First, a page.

I'm not sure how many know him, but Dirk is one person who I "know" digitally from the times before Google+. And reading some of the reactions that have been circling the Googlesphere since his passing, I realize: the digital bonds between people – even people I have never met – are, in some cases, deeper than some of the bonds to people whom I have met. But surely, he's not the first person to die, nor will he be the last.
But it does serve as a reminder that death has a number of implications:
– What happens then to the digital content that a person has produced once they are no longer there to maintain it?
– Who can (and should) "bury" the person's digital profiles, if a "burial" is at all appropriate?
– Should an "heir" be able to inherit a digital profile – especially if profiles become, more or less, their own brands?
The digital world runs in asynchronous time, the real world runs in synchronous time. A person passing away does not change the impact they have left and will leave – because digital content is still there, still waiting to be discovered and consumed, and even a profile could be continued by a ghost writer. Or it may diminish, as relatives or platform operators cut off profiles and presences due to lack of time, knowledge, funds, or any other reason. There's a lot of possibilities on how our synchronous processes could work in an asynchronous web environment.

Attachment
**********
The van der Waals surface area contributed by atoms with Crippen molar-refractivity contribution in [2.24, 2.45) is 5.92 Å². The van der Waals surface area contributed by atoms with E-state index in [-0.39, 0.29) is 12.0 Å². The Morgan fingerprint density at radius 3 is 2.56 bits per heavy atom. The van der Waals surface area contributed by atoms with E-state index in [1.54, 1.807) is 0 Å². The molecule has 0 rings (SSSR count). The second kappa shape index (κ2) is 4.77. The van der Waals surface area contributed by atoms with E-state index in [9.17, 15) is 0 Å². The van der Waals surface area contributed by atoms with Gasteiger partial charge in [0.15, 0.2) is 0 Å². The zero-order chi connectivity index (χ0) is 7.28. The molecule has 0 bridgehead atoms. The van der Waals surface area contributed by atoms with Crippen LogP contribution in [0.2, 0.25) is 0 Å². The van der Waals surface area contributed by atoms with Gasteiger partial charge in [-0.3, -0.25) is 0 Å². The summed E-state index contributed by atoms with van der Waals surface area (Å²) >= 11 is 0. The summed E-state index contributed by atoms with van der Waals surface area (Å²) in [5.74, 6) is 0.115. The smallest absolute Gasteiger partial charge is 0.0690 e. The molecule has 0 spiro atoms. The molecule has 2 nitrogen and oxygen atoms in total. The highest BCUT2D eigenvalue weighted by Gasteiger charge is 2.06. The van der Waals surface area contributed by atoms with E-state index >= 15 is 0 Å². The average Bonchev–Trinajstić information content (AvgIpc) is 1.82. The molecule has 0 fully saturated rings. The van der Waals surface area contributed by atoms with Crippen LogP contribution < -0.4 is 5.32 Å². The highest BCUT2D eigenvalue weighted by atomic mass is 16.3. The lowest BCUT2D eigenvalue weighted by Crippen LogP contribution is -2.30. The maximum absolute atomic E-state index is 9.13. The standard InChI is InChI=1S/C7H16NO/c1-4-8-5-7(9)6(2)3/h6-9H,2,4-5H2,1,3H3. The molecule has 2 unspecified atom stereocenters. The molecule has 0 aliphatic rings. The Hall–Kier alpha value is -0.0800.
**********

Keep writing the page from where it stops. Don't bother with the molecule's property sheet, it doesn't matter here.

Reshared post from +Patrick Sharpe
I just found out that my friend and Google+ cohorthas passed away. Its caught me off guard and I can't think straight right now.
I'll miss you man, Google+ misses you.